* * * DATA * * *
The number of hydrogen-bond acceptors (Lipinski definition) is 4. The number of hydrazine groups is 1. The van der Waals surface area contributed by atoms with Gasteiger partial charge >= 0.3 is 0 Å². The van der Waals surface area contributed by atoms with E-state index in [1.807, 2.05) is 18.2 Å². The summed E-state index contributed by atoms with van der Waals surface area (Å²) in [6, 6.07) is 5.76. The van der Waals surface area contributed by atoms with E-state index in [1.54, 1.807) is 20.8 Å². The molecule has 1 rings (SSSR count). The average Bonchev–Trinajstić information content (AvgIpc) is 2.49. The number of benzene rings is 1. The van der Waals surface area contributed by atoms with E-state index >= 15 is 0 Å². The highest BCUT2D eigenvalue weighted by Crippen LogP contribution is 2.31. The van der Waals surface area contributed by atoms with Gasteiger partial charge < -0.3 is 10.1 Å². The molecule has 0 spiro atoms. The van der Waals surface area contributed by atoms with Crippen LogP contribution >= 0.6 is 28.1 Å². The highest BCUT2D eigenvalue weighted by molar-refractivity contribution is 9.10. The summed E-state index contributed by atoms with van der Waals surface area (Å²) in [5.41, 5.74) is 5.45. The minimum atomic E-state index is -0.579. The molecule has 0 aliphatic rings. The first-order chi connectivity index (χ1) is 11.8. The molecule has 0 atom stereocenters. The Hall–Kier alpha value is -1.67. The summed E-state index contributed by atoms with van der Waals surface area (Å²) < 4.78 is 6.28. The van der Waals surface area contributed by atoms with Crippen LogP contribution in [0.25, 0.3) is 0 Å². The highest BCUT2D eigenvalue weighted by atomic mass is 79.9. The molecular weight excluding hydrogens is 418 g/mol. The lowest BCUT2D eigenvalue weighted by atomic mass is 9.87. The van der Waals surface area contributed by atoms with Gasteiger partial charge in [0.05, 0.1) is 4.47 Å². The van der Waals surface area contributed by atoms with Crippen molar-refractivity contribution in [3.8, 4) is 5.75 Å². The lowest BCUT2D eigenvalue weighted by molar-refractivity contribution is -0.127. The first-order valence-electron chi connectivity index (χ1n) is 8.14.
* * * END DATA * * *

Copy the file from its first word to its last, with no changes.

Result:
The number of hydrogen-bond acceptors (Lipinski definition) is 4. The number of hydrazine groups is 1. The van der Waals surface area contributed by atoms with Gasteiger partial charge >= 0.3 is 0 Å². The van der Waals surface area contributed by atoms with E-state index in [1.807, 2.05) is 18.2 Å². The summed E-state index contributed by atoms with van der Waals surface area (Å²) in [6, 6.07) is 5.76. The van der Waals surface area contributed by atoms with E-state index in [1.54, 1.807) is 20.8 Å². The molecule has 1 rings (SSSR count). The average Bonchev–Trinajstić information content (AvgIpc) is 2.49. The number of benzene rings is 1. The van der Waals surface area contributed by atoms with E-state index >= 15 is 0 Å². The highest BCUT2D eigenvalue weighted by Crippen LogP contribution is 2.31. The van der Waals surface area contributed by atoms with Gasteiger partial charge < -0.3 is 10.1 Å². The molecule has 0 spiro atoms. The van der Waals surface area contributed by atoms with Crippen LogP contribution >= 0.6 is 28.1 Å². The highest BCUT2D eigenvalue weighted by molar-refractivity contribution is 9.10. The summed E-state index contributed by atoms with van der Waals surface area (Å²) in [5.41, 5.74) is 5.45. The minimum atomic E-state index is -0.579. The molecule has 0 aliphatic rings. The first-order chi connectivity index (χ1) is 11.8. The molecule has 0 atom stereocenters. The Hall–Kier alpha value is -1.67. The summed E-state index contributed by atoms with van der Waals surface area (Å²) < 4.78 is 6.28. The van der Waals surface area contributed by atoms with Crippen LogP contribution in [0.25, 0.3) is 0 Å². The highest BCUT2D eigenvalue weighted by atomic mass is 79.9. The molecular weight excluding hydrogens is 418 g/mol. The lowest BCUT2D eigenvalue weighted by atomic mass is 9.87. The van der Waals surface area contributed by atoms with Gasteiger partial charge in [0.05, 0.1) is 4.47 Å². The van der Waals surface area contributed by atoms with Crippen molar-refractivity contribution in [3.8, 4) is 5.75 Å². The lowest BCUT2D eigenvalue weighted by molar-refractivity contribution is -0.127. The first-order valence-electron chi connectivity index (χ1n) is 8.14.